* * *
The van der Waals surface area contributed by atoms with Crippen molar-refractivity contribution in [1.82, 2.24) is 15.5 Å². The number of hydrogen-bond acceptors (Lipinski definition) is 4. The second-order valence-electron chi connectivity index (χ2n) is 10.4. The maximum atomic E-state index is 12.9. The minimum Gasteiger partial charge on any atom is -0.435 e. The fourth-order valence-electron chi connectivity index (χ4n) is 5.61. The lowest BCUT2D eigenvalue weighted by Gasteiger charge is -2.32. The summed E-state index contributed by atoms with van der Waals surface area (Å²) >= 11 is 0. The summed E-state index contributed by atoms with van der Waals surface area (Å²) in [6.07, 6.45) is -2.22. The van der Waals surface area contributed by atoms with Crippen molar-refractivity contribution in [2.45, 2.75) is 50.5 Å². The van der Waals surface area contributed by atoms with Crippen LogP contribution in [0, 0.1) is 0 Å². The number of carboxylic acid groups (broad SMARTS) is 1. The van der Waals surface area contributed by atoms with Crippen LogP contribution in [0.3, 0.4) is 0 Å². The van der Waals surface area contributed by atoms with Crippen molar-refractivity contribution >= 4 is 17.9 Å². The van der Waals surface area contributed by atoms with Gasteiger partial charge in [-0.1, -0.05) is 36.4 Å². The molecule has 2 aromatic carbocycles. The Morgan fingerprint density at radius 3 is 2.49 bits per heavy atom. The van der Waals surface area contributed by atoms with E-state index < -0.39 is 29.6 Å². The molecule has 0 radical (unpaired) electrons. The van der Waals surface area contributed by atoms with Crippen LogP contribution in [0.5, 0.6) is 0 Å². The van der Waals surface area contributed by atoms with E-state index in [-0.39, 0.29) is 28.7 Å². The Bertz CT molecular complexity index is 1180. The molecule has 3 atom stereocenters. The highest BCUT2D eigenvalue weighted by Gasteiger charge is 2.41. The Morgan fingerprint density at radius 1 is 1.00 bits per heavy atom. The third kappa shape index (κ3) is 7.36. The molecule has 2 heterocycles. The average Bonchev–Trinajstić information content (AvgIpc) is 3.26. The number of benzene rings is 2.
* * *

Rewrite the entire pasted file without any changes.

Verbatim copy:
The van der Waals surface area contributed by atoms with Crippen molar-refractivity contribution in [1.82, 2.24) is 15.5 Å². The number of hydrogen-bond acceptors (Lipinski definition) is 4. The second-order valence-electron chi connectivity index (χ2n) is 10.4. The maximum atomic E-state index is 12.9. The minimum Gasteiger partial charge on any atom is -0.435 e. The fourth-order valence-electron chi connectivity index (χ4n) is 5.61. The lowest BCUT2D eigenvalue weighted by Gasteiger charge is -2.32. The summed E-state index contributed by atoms with van der Waals surface area (Å²) >= 11 is 0. The summed E-state index contributed by atoms with van der Waals surface area (Å²) in [6.07, 6.45) is -2.22. The van der Waals surface area contributed by atoms with Crippen molar-refractivity contribution in [2.45, 2.75) is 50.5 Å². The van der Waals surface area contributed by atoms with Crippen LogP contribution in [0, 0.1) is 0 Å². The number of carboxylic acid groups (broad SMARTS) is 1. The van der Waals surface area contributed by atoms with Crippen LogP contribution in [0.3, 0.4) is 0 Å². The van der Waals surface area contributed by atoms with Crippen molar-refractivity contribution >= 4 is 17.9 Å². The van der Waals surface area contributed by atoms with Gasteiger partial charge in [-0.1, -0.05) is 36.4 Å². The molecule has 2 aromatic carbocycles. The Morgan fingerprint density at radius 3 is 2.49 bits per heavy atom. The van der Waals surface area contributed by atoms with E-state index < -0.39 is 29.6 Å². The molecule has 0 radical (unpaired) electrons. The van der Waals surface area contributed by atoms with Crippen LogP contribution in [0.5, 0.6) is 0 Å². The van der Waals surface area contributed by atoms with E-state index in [-0.39, 0.29) is 28.7 Å². The Bertz CT molecular complexity index is 1180. The molecule has 3 atom stereocenters. The highest BCUT2D eigenvalue weighted by Gasteiger charge is 2.41. The Morgan fingerprint density at radius 1 is 1.00 bits per heavy atom. The third kappa shape index (κ3) is 7.36. The molecule has 2 heterocycles. The average Bonchev–Trinajstić information content (AvgIpc) is 3.26. The number of benzene rings is 2.